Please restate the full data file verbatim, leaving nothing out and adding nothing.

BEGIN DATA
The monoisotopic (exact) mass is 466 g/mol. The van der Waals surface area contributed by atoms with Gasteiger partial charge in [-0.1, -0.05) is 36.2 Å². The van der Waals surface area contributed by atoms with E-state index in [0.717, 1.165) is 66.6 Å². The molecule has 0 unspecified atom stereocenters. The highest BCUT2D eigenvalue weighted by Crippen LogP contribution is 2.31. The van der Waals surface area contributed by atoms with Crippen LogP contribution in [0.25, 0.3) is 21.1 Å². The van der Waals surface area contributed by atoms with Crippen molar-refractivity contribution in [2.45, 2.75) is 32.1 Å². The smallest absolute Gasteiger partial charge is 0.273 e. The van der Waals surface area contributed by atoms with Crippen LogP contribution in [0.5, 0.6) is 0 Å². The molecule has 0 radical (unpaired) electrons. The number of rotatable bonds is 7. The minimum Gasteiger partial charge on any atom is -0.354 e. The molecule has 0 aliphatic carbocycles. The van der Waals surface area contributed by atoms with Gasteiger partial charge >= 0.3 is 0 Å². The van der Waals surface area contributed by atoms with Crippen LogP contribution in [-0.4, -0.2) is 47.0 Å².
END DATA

The monoisotopic (exact) mass is 466 g/mol. The van der Waals surface area contributed by atoms with Gasteiger partial charge in [-0.1, -0.05) is 36.2 Å². The van der Waals surface area contributed by atoms with E-state index in [0.717, 1.165) is 66.6 Å². The molecule has 0 unspecified atom stereocenters. The highest BCUT2D eigenvalue weighted by Crippen LogP contribution is 2.31. The van der Waals surface area contributed by atoms with Crippen LogP contribution in [0.25, 0.3) is 21.1 Å². The van der Waals surface area contributed by atoms with Crippen molar-refractivity contribution in [2.45, 2.75) is 32.1 Å². The smallest absolute Gasteiger partial charge is 0.273 e. The van der Waals surface area contributed by atoms with Crippen LogP contribution in [0.5, 0.6) is 0 Å². The molecule has 0 radical (unpaired) electrons. The number of rotatable bonds is 7. The minimum Gasteiger partial charge on any atom is -0.354 e. The molecule has 0 aliphatic carbocycles. The van der Waals surface area contributed by atoms with Gasteiger partial charge >= 0.3 is 0 Å². The van der Waals surface area contributed by atoms with Crippen LogP contribution in [-0.4, -0.2) is 47.0 Å².